WebMUN 2014 - Behin the Scenes

By Philipp Grüll

VIENNA - Thomas Jefferson would’ve loved this year's WebMUN. The statesman understood the necessity of a free press for democracy to work. He even said that between a government without newspapers and newspapers without government, he’d go for the latter. In this spirit, WebMUN 2014 will feature a team of journalists as part of the press committee. For the sake of both realism and a great experience. Those students will be on the hunt for stories throughout the conferences. They’ll be everywhere at once. Following debates. Interviewing delegates. Connecting. And, of course, making it all public.

Every WebMUN – journalist will represent one international news organization. Those include BBC (UK), RIANovosti (Russia), and Al Jazeera (Quatar). Different agencies, different nations – different viewpoints. To make the simulation as realistic as possible, the writers will consider both bias and style of their respective role. These articles will be published daily, on the WebMUN-website. This is your spyhole. Here the public can catch a glimpse of what’s going on behind the closed doors. Mr. Jefferson probably would’ve had it bookmarked. I suggest you do the same.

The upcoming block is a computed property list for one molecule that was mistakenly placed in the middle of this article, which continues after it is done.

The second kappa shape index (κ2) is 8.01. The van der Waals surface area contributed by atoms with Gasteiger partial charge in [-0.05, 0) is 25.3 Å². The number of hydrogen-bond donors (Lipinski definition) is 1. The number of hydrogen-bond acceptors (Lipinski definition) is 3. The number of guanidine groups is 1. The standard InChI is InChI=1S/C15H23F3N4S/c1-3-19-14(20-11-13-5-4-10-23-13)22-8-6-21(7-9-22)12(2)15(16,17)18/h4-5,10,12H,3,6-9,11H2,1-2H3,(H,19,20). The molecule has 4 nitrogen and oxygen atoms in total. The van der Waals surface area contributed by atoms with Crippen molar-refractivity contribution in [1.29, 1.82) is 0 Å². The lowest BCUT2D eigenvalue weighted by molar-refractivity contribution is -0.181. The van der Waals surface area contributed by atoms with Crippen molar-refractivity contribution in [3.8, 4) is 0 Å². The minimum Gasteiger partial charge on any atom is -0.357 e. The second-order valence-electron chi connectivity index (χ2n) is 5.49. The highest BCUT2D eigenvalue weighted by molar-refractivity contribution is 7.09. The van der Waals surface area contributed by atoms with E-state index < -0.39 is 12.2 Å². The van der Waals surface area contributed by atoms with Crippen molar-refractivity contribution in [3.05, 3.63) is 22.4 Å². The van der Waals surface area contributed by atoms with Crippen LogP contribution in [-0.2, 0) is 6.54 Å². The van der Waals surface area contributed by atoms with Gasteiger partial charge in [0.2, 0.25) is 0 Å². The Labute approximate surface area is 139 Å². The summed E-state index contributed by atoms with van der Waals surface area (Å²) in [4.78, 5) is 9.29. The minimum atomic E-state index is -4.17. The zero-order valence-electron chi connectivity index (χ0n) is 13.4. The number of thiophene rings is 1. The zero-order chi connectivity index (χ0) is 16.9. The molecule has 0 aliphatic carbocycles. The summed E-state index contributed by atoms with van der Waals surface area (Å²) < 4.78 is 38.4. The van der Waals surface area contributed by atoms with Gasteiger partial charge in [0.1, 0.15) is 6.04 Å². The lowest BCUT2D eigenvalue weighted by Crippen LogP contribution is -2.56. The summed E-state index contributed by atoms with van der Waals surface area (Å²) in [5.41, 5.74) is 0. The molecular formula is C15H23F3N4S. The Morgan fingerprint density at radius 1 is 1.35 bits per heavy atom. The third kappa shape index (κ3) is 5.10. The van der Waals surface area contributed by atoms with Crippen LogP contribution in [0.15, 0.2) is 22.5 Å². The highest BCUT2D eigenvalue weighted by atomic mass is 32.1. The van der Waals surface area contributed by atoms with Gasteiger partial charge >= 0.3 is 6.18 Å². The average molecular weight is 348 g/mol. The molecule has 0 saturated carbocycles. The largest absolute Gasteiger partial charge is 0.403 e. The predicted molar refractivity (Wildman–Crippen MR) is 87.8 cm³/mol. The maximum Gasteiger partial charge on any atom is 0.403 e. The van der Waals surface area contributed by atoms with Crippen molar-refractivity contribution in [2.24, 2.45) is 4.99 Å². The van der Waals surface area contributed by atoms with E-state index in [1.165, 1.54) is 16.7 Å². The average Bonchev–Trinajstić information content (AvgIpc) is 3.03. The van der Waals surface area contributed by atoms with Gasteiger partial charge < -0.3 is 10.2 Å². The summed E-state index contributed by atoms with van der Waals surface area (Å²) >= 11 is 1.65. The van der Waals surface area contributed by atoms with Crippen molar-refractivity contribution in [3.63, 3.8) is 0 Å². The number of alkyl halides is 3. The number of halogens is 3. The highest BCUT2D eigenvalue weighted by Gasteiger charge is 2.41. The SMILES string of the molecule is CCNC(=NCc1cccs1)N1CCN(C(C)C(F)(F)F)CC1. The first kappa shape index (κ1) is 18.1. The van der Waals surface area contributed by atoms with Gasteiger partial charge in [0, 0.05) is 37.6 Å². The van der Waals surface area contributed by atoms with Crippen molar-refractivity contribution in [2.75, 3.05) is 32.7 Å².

Apart from that, the journalists have another task. They shall play god and wreak utter havoc. Five pre-written “crisis-articles”. Five global breakdowns. Five emergency situations which will strike the committees when they’ll least expect it. Just like in reality, smooth sailing is not an option. That’s world politics for you. These articles, just as well, will reach the public through the internet. To make sure the articles reach the audience, they’ll be linked on the WebMUN Facebook and Twitter accounts.

The articles will complement the video newsflashes, providing in-depth analysis of the events and conferences. They will have all the details a responsible citizen could ever wish for. Simulation or not – enhancing one’s ability to track and understand political processes has never been that convenient. During these four days, the Palais Wenkheim will be a place of heated debates. Of waving hands and shouting mouths. Of negotiation and tradeoffs. Just like so many times before. Only this time, the rest of the world can have a part of this.